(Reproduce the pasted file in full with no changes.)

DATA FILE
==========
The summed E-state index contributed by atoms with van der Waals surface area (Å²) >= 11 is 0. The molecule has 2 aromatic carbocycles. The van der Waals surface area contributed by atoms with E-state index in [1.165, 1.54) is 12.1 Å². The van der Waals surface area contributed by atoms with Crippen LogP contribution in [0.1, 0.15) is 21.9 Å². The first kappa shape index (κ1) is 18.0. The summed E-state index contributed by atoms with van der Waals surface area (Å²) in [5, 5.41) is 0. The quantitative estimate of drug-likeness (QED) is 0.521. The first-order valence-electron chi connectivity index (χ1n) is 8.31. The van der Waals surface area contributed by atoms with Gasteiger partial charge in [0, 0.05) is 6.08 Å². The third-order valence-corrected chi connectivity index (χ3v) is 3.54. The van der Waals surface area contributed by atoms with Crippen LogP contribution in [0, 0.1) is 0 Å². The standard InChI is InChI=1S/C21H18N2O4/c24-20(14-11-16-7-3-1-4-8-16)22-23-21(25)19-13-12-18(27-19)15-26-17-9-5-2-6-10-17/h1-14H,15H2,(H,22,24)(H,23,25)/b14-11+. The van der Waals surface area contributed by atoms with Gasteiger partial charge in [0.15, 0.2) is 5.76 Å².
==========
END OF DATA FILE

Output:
The summed E-state index contributed by atoms with van der Waals surface area (Å²) >= 11 is 0. The molecule has 2 aromatic carbocycles. The van der Waals surface area contributed by atoms with E-state index in [1.165, 1.54) is 12.1 Å². The van der Waals surface area contributed by atoms with Crippen LogP contribution in [0.1, 0.15) is 21.9 Å². The first kappa shape index (κ1) is 18.0. The summed E-state index contributed by atoms with van der Waals surface area (Å²) in [5, 5.41) is 0. The quantitative estimate of drug-likeness (QED) is 0.521. The first-order valence-electron chi connectivity index (χ1n) is 8.31. The van der Waals surface area contributed by atoms with Gasteiger partial charge in [0, 0.05) is 6.08 Å². The third-order valence-corrected chi connectivity index (χ3v) is 3.54. The van der Waals surface area contributed by atoms with Crippen LogP contribution in [0, 0.1) is 0 Å². The standard InChI is InChI=1S/C21H18N2O4/c24-20(14-11-16-7-3-1-4-8-16)22-23-21(25)19-13-12-18(27-19)15-26-17-9-5-2-6-10-17/h1-14H,15H2,(H,22,24)(H,23,25)/b14-11+. The van der Waals surface area contributed by atoms with Gasteiger partial charge in [0.15, 0.2) is 5.76 Å².